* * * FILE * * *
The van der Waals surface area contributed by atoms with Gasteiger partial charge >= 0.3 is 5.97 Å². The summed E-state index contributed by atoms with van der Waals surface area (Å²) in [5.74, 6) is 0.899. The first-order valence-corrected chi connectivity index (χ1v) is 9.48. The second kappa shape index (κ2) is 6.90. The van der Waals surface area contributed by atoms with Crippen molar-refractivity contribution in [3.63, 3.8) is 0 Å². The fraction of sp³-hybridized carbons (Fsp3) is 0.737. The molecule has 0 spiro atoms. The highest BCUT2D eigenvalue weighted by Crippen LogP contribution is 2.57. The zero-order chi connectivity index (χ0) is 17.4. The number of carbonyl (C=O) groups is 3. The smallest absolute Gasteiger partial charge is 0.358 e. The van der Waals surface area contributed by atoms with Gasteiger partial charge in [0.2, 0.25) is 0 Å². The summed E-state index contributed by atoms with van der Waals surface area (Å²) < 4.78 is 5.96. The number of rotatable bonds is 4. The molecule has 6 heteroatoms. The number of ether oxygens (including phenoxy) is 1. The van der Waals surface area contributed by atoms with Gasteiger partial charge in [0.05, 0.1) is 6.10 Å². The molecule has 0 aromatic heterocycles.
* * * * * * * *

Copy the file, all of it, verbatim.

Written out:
The van der Waals surface area contributed by atoms with Gasteiger partial charge >= 0.3 is 5.97 Å². The summed E-state index contributed by atoms with van der Waals surface area (Å²) in [5.74, 6) is 0.899. The first-order valence-corrected chi connectivity index (χ1v) is 9.48. The second kappa shape index (κ2) is 6.90. The van der Waals surface area contributed by atoms with Crippen molar-refractivity contribution in [3.63, 3.8) is 0 Å². The fraction of sp³-hybridized carbons (Fsp3) is 0.737. The molecule has 0 spiro atoms. The highest BCUT2D eigenvalue weighted by Crippen LogP contribution is 2.57. The zero-order chi connectivity index (χ0) is 17.4. The number of carbonyl (C=O) groups is 3. The smallest absolute Gasteiger partial charge is 0.358 e. The van der Waals surface area contributed by atoms with Gasteiger partial charge in [0.2, 0.25) is 0 Å². The summed E-state index contributed by atoms with van der Waals surface area (Å²) < 4.78 is 5.96. The number of rotatable bonds is 4. The molecule has 6 heteroatoms. The number of ether oxygens (including phenoxy) is 1. The van der Waals surface area contributed by atoms with Gasteiger partial charge in [0.05, 0.1) is 6.10 Å². The molecule has 0 aromatic heterocycles.